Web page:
Dramatic change looms in football coaching landscape

PVL Pipeline
By: Dave Krizman, Journal Sports Columnist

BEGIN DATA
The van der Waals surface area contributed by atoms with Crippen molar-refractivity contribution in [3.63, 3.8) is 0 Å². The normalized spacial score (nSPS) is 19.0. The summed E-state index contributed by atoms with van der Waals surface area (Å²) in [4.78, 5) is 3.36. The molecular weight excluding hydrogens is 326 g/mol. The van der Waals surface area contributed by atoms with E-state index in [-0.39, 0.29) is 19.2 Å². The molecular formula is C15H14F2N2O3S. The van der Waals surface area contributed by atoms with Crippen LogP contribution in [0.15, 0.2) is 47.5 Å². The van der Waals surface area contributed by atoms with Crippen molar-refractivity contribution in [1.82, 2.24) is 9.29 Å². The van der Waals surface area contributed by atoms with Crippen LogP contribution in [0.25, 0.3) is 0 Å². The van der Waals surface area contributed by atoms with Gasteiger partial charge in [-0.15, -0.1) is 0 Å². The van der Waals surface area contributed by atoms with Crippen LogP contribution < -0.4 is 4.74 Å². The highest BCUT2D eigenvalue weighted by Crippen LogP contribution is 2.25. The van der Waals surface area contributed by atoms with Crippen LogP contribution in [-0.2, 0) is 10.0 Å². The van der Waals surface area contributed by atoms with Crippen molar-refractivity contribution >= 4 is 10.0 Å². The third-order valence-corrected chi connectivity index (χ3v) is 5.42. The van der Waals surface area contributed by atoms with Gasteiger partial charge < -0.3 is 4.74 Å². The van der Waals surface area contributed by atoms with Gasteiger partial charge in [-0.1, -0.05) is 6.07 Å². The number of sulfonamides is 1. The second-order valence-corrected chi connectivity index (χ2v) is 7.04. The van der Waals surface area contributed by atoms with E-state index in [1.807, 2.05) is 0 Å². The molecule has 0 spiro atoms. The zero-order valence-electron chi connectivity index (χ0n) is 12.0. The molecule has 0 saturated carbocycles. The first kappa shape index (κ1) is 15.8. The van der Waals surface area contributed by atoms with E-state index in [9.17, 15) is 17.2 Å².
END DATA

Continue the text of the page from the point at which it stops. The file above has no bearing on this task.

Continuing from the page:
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Athletics, especially football, at the high school level is dominated by its coaches. The quality coach can build a powerhouse program despite the continual ebb and flow of athletes. Because high schools see their athletes come and go in four years, it is the coach that creates the foundation for winning. Here in the foothills, we have seen just such programs rise to dominance. Bill Miller and Tom Johnson at Placer in the late 70s to early 80s dominated the football scene. They were followed by Bob Christensen and John Fletcher at Del Oro as their football program became a juggernaut. Randy Blankenship and Dave Humphers have had Nevada Union on the top of the football pedestal for years. Terry Logue at Bear River turned a losing program into a perennial powerhouse. Tony Martello has created a football dynasty at Colfax over the last dozen years. With the end of school for the local high schools, there has been a dramatic change in the football coaching landscape. The movement of quality coaches in the area is sure to have an impact on the football season for 2010. Monte White, Del Oro’s athletic director, passed on an amusing anecdote during a conversation that highlights the importance of quality coaches. Many years ago Larry Gilardi, the head football coach of Kennedy High in Sacramento, met with his principal to discuss coaches for his program. During the conversation, the principal stated matter of factly that “good coaches were a dime a dozen.” Gilardi promptly pulled a dime out of his pocket, slapped it on the principal’s desk and said, “Here’s a dime. Find me a dozen good coaches.” For the local high schools, many have lost some outstanding coaches, while at the same time, they have added outstanding coaches to their respective coaching staffs. Following is a brief summary of some of the more important changes in the coaching ranks. Bear River High has added John Hilton to their varsity coaching staff. He will coach linebackers at the varsity level. Hilton left the Placer program on excellent terms. “Bear River is getting a dynamic coach in John Hilton,” Placer head coach Joey Montoya said. “He has a great football mind and gets his players to play hard.” Hilton is leaving the Placer program to further his professional development at Bear River. This is not an uncommon move. Montoya himself in his early days of coaching left Placer to coach at Nevada Union under Dave Humphers and his grandfather, Bill Miller. Hilton will continue to teach at Placer. Colfax High loses Jason Stowers to Del Oro High. Stowers, a stellar teacher and coach, is transferring to Del Oro next year so he can be closer to his home in Roseville. He feels the move to Del Oro will better prepare him to be a head coach one day, a position he dearly wants. Stowers is not certain on which level or position he will coach next year. Colfax will miss Stowers, but they reload with Mondo Alonzo moving from the freshman staff up to the varsity level. Alonzo has coached football at Colfax for decades, and a dozen years ago was the co-head varsity coach with a young Tony Martello. The Hillmen lose Rick Foley, the head JV football coach, to retirement. A master motivator, Foley will be missed by the Hillmen football staff. Foley will continue to lead the track program in the spring. However, the Hillmen varsity staff has added Bowman Wachob. An assistant on the lower levels last year, Wachob was the quarterback who led the Hillmen to a league championship and a long run through the CIF Sac-Joaquin Section playoffs in the early 2000s.